UPDATE: Francona’s role will be a big one, as Ben Grossman of Broadcasting and Cable reports that he’ll be partnered with Joe Buck for Game 1 and Game 2 of the ALCS because Tim McCarver is undergoing a “minor” heart procedure.
Quite a first broadcasting gig for Francona. McCarver, who’ll be 70 years in two weeks, is expected back for Game 3 of the ALCS.
Terry Francona has no shortage of job opportunities. And unlike the offer from the New England Collegiate Baseball League, he’s actually taking this gig.
Rob Bradford of WEEI.com reports that the former Red Sox manager will serve as a guest analyst on FOX for the remainder of the playoffs.
It’ll be interesting to see if the FOX crew is willing to press Francona about his future as various rumors swirl. If nothing else the national spotlight would give him a chance to further explain his side of the story and presumably there’s less beer drinking on a television set than in the Red Sox’s clubhouse.
The biggest downside for Francona is that he’ll have to interact with A.J. Pierzynski.
Traces of morphine, amphetamine, Prozac and Ambien were found in Roy Halladay’s system at the time of his death, according to the autopsy findings Zachary T. Sampson of the Tampa Bay Times reported Friday. The former Phillies and Blue Jays ace and two-time Cy Young Award winner was killed in a plane crash off the Gulf of Mexico last November. While the exact cause of the incident has not yet been determined, it was a combination of blunt force trauma and drowning that resulted in the 40-year-old’s death.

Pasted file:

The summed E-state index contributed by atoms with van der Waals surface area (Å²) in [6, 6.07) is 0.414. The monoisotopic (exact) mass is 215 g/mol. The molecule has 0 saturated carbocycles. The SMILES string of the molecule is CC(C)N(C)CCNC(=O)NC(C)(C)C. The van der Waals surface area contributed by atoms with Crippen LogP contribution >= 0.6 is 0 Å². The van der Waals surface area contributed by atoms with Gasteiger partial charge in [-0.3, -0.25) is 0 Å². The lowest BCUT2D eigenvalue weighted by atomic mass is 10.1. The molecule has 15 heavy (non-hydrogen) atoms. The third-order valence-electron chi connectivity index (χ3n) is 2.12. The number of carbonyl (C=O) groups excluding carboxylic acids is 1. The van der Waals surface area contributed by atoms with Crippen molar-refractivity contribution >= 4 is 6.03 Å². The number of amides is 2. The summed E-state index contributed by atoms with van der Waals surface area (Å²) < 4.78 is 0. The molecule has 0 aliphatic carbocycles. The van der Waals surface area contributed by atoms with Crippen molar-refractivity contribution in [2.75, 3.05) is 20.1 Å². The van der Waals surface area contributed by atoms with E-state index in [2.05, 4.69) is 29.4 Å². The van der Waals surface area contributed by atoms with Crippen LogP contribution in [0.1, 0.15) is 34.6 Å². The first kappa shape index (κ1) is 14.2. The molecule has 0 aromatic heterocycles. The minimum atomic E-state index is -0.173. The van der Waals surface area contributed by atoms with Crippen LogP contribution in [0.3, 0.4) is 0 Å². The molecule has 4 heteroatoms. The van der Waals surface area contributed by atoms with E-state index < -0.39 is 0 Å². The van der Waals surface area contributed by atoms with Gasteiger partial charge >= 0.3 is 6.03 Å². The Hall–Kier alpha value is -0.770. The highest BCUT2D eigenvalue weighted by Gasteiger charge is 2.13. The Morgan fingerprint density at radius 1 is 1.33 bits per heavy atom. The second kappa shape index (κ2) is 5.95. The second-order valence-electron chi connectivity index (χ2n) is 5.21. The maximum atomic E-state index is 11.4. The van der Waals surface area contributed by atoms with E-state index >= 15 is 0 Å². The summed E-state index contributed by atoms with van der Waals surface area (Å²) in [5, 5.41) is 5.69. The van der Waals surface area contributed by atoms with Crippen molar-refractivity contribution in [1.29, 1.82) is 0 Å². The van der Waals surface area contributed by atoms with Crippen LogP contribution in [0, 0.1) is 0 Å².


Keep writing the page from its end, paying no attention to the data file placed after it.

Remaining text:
Further details from the NY Daily News revealed that Halladay sustained a fractured leg and a “subdural hemorrhage, multiple rib fractures, and lung, liver and spleen injuries” during the crash. As for the drugs present in his system, the autopsy report suggests that the presence of morphine could be linked to heroin use, though there’s no clear evidence that he did so.
The toxicology results also determined that Halladay had a blood-alcohol content level of 0.01. A BAC of 0.08 is the legal limit for operating a car, but current FAA regulations prohibit any alcohol consumption for eight hours before operating aircraft. Halladay was both the pilot and sole passenger aboard the plane when it crashed.
Previous statements from the National Transportation Safety Board indicate that the investigation is still ongoing and could take up to two years to resolve.